The Department of Education (DOE) launched an investigation into Ivy League universities over potential failures “to report hundreds of millions of dollars in foreign gifts and contracts,” naming Chinese Communist Party-linked telecommunications company Huawei as a prime suspect.
The investigation was launched on the same day the Department of Justice (DOJ) charged Huawei with “racketeering” and “conspiracy to steal trade secrets,” signifying the Trump administration’s crackdown on the CCP conduit.
If successful, Huawei’s crusade to dominate 5G, the newest generation of cellular communications, would grant them “back door” access to spy on devices operating with their software.
And the Department of Education is concerned the company is exploiting American universities to achieve that goal.
The report singles out two top-ranked institutions, Harvard and Yale:
“In recent weeks, the Department discovered Yale University may have failed to report at least $375 million in foreign gifts and contracts, choosing not to report any gifts and contracts over the last four years. The Department is also concerned Harvard University may lack appropriate institutional controls over foreign money and has failed to report fully all foreign gifts and contracts as required by law.”
As hotbeds for American innovation and research, universities are a prime target of foreign governments seeking to expand their influence through endowments, campus partnerships, or institutes.
Since 1990, DOE records “show U.S. universities and colleges have reported donations from Qatar, China, Saudi Arabia, and the United Arab Emirates in excess of $6.6 billion,” adding “this sum may be significantly underestimated.”
And this investigation follows the DOJ indicting “Dr. Charles Lieber, chair of Harvard University’s Chemistry and Chemical Biology Department, for lying about his involvement with the Chinese government’s Thousand Talents Plan” along with two Chinese nationals for “conspiracy to aid China.”
The DOE’s request for both institutions to disclose their connections to Huawei comes as no surprise since the company announced publicy in July 2019 they would spend more than $300 million annually to fund research at American universities. Although some public institutions have distanced themselves from the company after the Trump administration threatened their federal funding.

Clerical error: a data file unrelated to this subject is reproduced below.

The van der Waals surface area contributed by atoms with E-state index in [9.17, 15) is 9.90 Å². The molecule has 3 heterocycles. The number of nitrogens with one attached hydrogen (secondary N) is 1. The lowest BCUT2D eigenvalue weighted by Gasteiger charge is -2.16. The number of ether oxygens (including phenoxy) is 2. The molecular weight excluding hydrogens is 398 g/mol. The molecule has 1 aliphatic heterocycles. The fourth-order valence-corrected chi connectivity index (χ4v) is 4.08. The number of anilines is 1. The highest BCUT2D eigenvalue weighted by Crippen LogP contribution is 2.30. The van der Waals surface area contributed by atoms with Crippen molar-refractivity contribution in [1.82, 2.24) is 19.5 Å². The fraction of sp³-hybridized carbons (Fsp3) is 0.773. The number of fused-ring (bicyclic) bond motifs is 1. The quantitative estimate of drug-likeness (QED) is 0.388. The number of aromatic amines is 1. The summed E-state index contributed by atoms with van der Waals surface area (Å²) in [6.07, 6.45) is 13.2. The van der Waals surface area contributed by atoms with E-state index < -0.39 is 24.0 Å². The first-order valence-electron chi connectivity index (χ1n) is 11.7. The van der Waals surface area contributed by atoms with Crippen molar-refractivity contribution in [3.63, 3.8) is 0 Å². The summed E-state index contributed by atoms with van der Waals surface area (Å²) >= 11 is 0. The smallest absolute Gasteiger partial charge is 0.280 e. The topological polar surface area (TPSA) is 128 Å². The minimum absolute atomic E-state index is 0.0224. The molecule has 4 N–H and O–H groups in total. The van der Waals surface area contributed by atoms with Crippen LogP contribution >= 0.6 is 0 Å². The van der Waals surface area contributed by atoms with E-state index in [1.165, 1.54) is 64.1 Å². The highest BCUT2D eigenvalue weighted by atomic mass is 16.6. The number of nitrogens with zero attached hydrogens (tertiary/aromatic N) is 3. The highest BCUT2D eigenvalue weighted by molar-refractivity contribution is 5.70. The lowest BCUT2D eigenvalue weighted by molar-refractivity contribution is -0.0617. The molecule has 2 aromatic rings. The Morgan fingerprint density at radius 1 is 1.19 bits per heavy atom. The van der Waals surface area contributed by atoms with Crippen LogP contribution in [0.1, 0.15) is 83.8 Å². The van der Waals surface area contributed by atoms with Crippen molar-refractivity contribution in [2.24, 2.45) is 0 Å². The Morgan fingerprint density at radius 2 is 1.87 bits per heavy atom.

The investigation heeds the Senate’s 2019 “Chinas’ Impact On The U.S. Education System” report which “describes foreign spending on U.S. schools as “a black hole” because colleges and universities “routinely” fail to comply with the law, and reported foreign money can come with strings attached that might compromise academic freedom.”
The investigation also focuses on the impact of Confucius Institutes (Hanban), a “propoganda arm of the Chinese government,” per the Senate report’s findings:
- Nearly 70% of U.S. schools that received more than $250,000 from Hanban failed to properly report that information to the Department of Education.
- From January 2012 to June 2018, 15 U.S. schools reported receiving $15,472,725 directly from Hanban, a propaganda arm of the Chinese government. To get a more comprehensive understanding of Hanban’s spending in the United States, the Senate Permanent Subcommittee on Investigations requested financial records from 100 U.S. schools and found Hanban directly contributed $113,428,509 to U.S schools—more than seven times the amount U.S. schools actually reported (Senate Report at p. 70).
- On average, fewer than 300 of the approximately 6,000 U.S. colleges and universities report receiving foreign money each year. The data indicates most foreign funds reportedly flow into approximately 50 large institutions.
The writing is on the wall: CCP proxies are targeting American college campuses.
Thankfully, the Trump administration is bringing this decades-long espionage to an end.